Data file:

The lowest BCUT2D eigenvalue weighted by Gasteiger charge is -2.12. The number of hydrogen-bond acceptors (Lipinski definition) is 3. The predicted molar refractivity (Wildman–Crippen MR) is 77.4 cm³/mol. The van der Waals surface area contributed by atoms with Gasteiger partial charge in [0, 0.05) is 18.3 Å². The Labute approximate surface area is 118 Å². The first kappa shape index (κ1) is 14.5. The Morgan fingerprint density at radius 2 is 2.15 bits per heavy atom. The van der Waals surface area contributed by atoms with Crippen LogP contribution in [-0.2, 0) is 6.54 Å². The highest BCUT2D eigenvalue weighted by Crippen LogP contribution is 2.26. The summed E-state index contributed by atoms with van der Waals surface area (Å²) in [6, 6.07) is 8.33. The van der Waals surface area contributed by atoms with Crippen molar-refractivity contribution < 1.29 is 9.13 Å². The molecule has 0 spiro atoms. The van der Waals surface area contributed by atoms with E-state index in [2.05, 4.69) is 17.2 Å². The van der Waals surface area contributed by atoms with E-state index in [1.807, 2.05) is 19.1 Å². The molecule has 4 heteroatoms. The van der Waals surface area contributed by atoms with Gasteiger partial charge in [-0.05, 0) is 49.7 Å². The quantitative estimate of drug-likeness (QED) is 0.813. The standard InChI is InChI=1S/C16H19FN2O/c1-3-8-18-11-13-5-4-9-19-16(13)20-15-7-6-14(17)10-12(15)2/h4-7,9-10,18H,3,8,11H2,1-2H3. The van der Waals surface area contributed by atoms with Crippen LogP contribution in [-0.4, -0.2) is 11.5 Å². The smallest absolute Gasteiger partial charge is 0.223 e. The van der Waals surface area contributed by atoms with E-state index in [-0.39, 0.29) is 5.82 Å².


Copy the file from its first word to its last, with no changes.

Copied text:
The lowest BCUT2D eigenvalue weighted by Gasteiger charge is -2.12. The number of hydrogen-bond acceptors (Lipinski definition) is 3. The predicted molar refractivity (Wildman–Crippen MR) is 77.4 cm³/mol. The van der Waals surface area contributed by atoms with Gasteiger partial charge in [0, 0.05) is 18.3 Å². The Labute approximate surface area is 118 Å². The first kappa shape index (κ1) is 14.5. The Morgan fingerprint density at radius 2 is 2.15 bits per heavy atom. The van der Waals surface area contributed by atoms with Crippen LogP contribution in [-0.2, 0) is 6.54 Å². The highest BCUT2D eigenvalue weighted by Crippen LogP contribution is 2.26. The summed E-state index contributed by atoms with van der Waals surface area (Å²) in [6, 6.07) is 8.33. The van der Waals surface area contributed by atoms with Crippen molar-refractivity contribution < 1.29 is 9.13 Å². The molecule has 0 spiro atoms. The van der Waals surface area contributed by atoms with E-state index in [2.05, 4.69) is 17.2 Å². The van der Waals surface area contributed by atoms with E-state index in [1.807, 2.05) is 19.1 Å². The molecule has 4 heteroatoms. The van der Waals surface area contributed by atoms with Gasteiger partial charge in [-0.05, 0) is 49.7 Å². The quantitative estimate of drug-likeness (QED) is 0.813. The standard InChI is InChI=1S/C16H19FN2O/c1-3-8-18-11-13-5-4-9-19-16(13)20-15-7-6-14(17)10-12(15)2/h4-7,9-10,18H,3,8,11H2,1-2H3. The van der Waals surface area contributed by atoms with Crippen LogP contribution in [-0.4, -0.2) is 11.5 Å². The smallest absolute Gasteiger partial charge is 0.223 e. The van der Waals surface area contributed by atoms with E-state index in [-0.39, 0.29) is 5.82 Å².